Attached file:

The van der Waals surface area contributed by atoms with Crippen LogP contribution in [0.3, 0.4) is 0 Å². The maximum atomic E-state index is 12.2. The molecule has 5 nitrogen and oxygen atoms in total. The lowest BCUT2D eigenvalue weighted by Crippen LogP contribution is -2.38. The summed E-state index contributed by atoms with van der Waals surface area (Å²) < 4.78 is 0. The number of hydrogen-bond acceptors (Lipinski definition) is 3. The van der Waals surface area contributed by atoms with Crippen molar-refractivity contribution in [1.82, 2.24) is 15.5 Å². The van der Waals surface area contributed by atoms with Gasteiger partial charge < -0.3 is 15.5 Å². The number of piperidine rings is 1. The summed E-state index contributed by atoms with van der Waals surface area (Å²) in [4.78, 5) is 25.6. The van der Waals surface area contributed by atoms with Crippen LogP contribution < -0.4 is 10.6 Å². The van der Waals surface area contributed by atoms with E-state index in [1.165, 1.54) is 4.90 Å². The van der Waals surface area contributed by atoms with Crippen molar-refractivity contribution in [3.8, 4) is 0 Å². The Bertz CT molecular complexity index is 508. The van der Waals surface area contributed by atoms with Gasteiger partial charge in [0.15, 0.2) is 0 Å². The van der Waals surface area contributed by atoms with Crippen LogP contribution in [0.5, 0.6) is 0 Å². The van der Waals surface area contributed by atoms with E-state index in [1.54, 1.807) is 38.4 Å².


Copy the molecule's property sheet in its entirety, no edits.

The van der Waals surface area contributed by atoms with Crippen LogP contribution in [0.3, 0.4) is 0 Å². The maximum atomic E-state index is 12.2. The molecule has 5 nitrogen and oxygen atoms in total. The lowest BCUT2D eigenvalue weighted by Crippen LogP contribution is -2.38. The summed E-state index contributed by atoms with van der Waals surface area (Å²) < 4.78 is 0. The number of hydrogen-bond acceptors (Lipinski definition) is 3. The van der Waals surface area contributed by atoms with Crippen molar-refractivity contribution in [1.82, 2.24) is 15.5 Å². The van der Waals surface area contributed by atoms with Gasteiger partial charge < -0.3 is 15.5 Å². The number of piperidine rings is 1. The summed E-state index contributed by atoms with van der Waals surface area (Å²) in [4.78, 5) is 25.6. The van der Waals surface area contributed by atoms with Crippen LogP contribution < -0.4 is 10.6 Å². The van der Waals surface area contributed by atoms with E-state index in [1.165, 1.54) is 4.90 Å². The van der Waals surface area contributed by atoms with Crippen molar-refractivity contribution in [3.8, 4) is 0 Å². The Bertz CT molecular complexity index is 508. The van der Waals surface area contributed by atoms with Gasteiger partial charge in [0.15, 0.2) is 0 Å². The van der Waals surface area contributed by atoms with Crippen LogP contribution in [0.5, 0.6) is 0 Å². The van der Waals surface area contributed by atoms with E-state index in [1.54, 1.807) is 38.4 Å².